This used to be a vast Canadian forest, until the petroleum giants discovered the world’s third-largest oil field lay beneath it
Through the blur of the Cessna’s propeller I can see a vast forest stretching to the horizon – two million square miles at the top of the northern hemisphere that’s home to 140, 000 species of plants, wildlife, insects and micro-organisms.
The Canadian forest in Alberta is second only to the Amazon in size. It’s critical in absorbing the Earth’s mounting deposits of carbon dioxide and carbon. Over 500 Indian tribes have lived and hunted here for thousands of years.
Suddenly a smell of sulphur begins to infuse the cockpit. Abruptly, the trees stop – where once stood towering spruce and conifer are now lifeless sand dunes. Then the landscape turns a sickly black, like a giant, dark bruise spreading over the planet.
This is ‘Tarmageddon’ – the devastation wreaked by the search for tar sand – and here, deep below the forest floor, is the third-largest oil field in the world: 173 billion barrels of recoverable oil. ‘I’m always blown away by how immense this place is,’ says the pilot.
Giant trucks, as tall as three-storey buildings, labour across the blackened landscape below, plundering sand full of bitumen from strip mines.
A line of trees stands near the mines, waiting to be culled as the mine spreads. Tall chimneys bleed waste-burning gases into the atmosphere.
It takes two tons of tar sand to produce just one barrel of oil, which is then refined into petroleum.
Around 1.6 million barrels of oil are produced a day here. The oil companies, with British support, hope to increase that seven-fold in coming years.
But according to environmentalists and some British politicians, this is the dirtiest oil anywhere in the world. Up to five barrels of water are needed to extract every barrel of oil.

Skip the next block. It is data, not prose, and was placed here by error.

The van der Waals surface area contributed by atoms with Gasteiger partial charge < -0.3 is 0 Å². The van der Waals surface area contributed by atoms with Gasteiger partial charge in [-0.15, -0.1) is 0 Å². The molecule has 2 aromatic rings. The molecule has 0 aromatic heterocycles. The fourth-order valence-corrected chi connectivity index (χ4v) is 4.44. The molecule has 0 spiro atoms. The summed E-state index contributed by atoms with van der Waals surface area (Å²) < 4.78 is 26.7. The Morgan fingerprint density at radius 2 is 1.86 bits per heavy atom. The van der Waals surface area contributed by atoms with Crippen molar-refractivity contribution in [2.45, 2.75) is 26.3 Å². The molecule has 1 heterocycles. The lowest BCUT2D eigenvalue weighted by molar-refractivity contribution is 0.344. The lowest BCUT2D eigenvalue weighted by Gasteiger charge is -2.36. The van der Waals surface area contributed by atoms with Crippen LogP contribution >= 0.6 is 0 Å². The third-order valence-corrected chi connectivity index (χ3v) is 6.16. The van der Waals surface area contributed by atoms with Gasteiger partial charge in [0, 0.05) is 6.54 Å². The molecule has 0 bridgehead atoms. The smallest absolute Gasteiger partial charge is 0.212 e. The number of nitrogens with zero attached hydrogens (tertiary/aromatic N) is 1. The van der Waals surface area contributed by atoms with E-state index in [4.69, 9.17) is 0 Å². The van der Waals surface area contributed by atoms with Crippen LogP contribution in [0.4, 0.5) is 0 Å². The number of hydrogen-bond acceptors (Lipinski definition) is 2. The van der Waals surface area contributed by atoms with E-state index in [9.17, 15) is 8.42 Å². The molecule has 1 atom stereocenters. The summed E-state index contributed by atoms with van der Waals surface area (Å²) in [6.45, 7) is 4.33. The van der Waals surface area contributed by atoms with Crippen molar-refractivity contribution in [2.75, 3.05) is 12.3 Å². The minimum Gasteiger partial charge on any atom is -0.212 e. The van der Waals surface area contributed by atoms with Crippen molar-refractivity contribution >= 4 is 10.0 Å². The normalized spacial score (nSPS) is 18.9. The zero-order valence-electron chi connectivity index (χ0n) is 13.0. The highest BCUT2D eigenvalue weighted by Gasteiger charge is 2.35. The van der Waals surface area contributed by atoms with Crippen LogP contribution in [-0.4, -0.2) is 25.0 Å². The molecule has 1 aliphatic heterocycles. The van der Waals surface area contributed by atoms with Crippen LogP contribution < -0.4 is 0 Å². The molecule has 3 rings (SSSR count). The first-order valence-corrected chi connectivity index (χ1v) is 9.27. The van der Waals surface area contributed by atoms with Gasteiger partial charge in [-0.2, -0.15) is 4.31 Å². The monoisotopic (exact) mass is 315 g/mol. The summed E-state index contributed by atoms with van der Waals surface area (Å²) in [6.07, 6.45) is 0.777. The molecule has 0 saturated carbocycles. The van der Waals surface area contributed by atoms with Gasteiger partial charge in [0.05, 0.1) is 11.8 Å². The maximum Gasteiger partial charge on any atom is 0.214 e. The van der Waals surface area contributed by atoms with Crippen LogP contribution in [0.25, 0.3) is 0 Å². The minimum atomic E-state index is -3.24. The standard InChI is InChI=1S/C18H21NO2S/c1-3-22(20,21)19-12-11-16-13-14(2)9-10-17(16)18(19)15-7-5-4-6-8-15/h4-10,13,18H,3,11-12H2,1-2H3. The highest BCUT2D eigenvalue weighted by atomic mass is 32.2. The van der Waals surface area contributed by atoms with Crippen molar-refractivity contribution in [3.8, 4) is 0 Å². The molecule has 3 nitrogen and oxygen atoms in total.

Worse still, a gallon of petrol produced from tar sands releases 20 per cent more carbon dioxide than conventional oil.
Recently, the European Union tried to label the tar sands as a dirty fuel because of the increased emissions, but amid intense lobbying from the Canadian government and oil companies the vote ended in stalemate.
The plane banks left as we fly over an oil-production facility bordering the Athabasca River, which flows north to the Arctic.
A number of pipes flow into earth-banked tailing ponds, which contain the highly toxic byproducts of the extraction process. The ponds cover more than 30 square miles.
Locals claim that evaporation from the ponds results in acid rain and that the toxins seep into water supplies.
Up Highway 63, busy with heavy industrial traffic, it’s a four-hour drive from the teeming oil boom town of Fort McMurray to the small town of Lac La Biche.
Here, Crystal Lameman, a Beaver Lake Cree Indian and activist, is fighting to save her community from encroaching oil companies.
For the rest of this article, please go to the Britain’s Daily Mail website: http://www.dailymail.co.uk/home/moslive/article-2155344/Oil-firms-controversial-exploitation-Canadas-wilderness-locals-say-dying-pollution.html